Good pulled pork is darn near a religious experience in the American South. To make truly authentic pulled pork you need a smoker and lots and lots of time. Not to worry if you can’t be bothered to tend a smoker or you can’t have one where you live, there is an easy solution. All you need is a slow cooker or a large oven safe pot with a lid. If you have neither of these and you are desperate for a taste of pork heaven, you can always cook it in large baking dish tightly covered with heavy-duty aluminum foil.
The rub recipe is an all-purpose one that I also use on chicken. Feel free to substitute your favorite rub. I am by no means an expert on Carolina-style barbeque sauce so I found a recipe by Tyler Florence on the Food Network’s website which garnered good reviews. The sauce is very tangy with a spicy, mustardy taste. It is completely different from the ketchup based barbeque sauces that are more popular elsewhere in the U.S. I found it to be a great accompaniment to the pork and more that a little addictive.
October is a glorious month on the Gulf Coast. The oppressive humidity of summer is gone along with the threat of any big hurricanes. The weather is still warm during the day and cools off nicely in the evening. For me this is enough reason to start breaking out the soup recipes. This is one of my husband’s favorite soups and he affectionately refers to it as “Lawnmower Soup”.
This recipe was given to me by my hairstylist, Beth. A couple of years ago I was getting my hair cut and bemoaning the fact that I had no idea what to cook for dinner that night. She suggested this soup using canned, seasoned greens and cooked on the stove-top. I have made it that way numerous times, however, I really prefer to use the frozen collard greens. This gives me the ability to season the soup the way I like it and to better control the salt content. In addition, the texture of the cooked, frozen collard greens is much more to my liking. This is a super easy meal to put together and is made healthier with turkey kielbasa, but if you prefer the pork kielbasa feel free to use it. You could also substitute a small ham hock for the bacon. Serve with cornbread for a complete meal.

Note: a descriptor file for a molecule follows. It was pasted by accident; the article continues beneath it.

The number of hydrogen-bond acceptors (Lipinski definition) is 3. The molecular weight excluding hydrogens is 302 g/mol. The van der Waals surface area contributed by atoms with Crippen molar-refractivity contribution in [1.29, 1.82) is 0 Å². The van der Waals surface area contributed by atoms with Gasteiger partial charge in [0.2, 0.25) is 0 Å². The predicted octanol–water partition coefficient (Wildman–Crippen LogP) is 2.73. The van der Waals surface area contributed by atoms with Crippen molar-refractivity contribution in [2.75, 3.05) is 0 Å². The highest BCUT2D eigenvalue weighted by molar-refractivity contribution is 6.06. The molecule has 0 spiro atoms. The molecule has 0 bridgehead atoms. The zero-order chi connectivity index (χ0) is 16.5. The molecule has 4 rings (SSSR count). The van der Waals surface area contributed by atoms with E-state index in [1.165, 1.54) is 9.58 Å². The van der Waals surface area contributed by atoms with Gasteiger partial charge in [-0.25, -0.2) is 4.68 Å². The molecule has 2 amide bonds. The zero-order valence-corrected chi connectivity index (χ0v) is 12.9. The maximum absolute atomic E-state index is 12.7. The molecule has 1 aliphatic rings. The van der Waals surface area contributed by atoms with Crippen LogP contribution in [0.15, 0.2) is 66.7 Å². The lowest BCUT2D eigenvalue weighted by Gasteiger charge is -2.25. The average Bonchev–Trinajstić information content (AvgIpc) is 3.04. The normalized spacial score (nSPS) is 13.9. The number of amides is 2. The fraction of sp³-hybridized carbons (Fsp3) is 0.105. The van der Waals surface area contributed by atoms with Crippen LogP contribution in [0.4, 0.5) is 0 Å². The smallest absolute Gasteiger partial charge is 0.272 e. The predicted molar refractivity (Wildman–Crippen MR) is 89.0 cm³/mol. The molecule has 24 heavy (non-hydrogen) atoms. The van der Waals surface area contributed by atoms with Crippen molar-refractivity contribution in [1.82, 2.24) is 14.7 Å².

Chili. The word alone makes my mouth water. We love it in all forms, with or without beans, with chunks of beef or ground beef, white chicken chili, meatless, stove cooked, slow cooker style, etc. Really, the possibilities are endless. This will undoubtedly be the first of many chili recipes I will post. Although I indicated in the title that this chili is for the slow cooker, you can easily make it on the stove in a 5-6 quart pot, just let it simmer over low heat for 2-3 hours. Beer is not something I use often in chili and I was really pleased with the results. It turned out that the beer was not overpowering in this recipe and gave the chili a bit of a malty background flavor. Since the recipe only calls for 1 cup there is a nice big swig (or two) left over for the chef. The heat level of this chili is easily controlled with spices and if you don’t like much heat at all you can substitute with mild Ro-Tel or canned diced tomatoes. I used Penzeys regular chili powder which made my batch flavorful but not too spicy. If you want more heat, feel free to add anywhere from 1/4 – 1 teaspoon of cayenne or ground chipotle pepper or load up on the sliced, pickled jalapeños. You are the boss of your chili so make it as spicy as you like it. Enjoy! Continue reading
Collard greens are a true Southern favorite. This recipe calls for 4 bunches of greens which looks like you are buying a farm. However, once they are trimmed, cut and wilted down they easily fit into a 6 quart slow cooker. Collard greens are tough and take a long time to cook which makes the slow cooker an ideal way to make them melt in your mouth delicious. Don’t be scared off by the pound of bacon, either. Rendering the fat out of the bacon before adding it to the slow cooker preserves the flavor and keeps the greens from being greasy. Substitutions that can be made include turnip or mustard greens for the collards and a ham bone or 2 ham hocks for the bacon.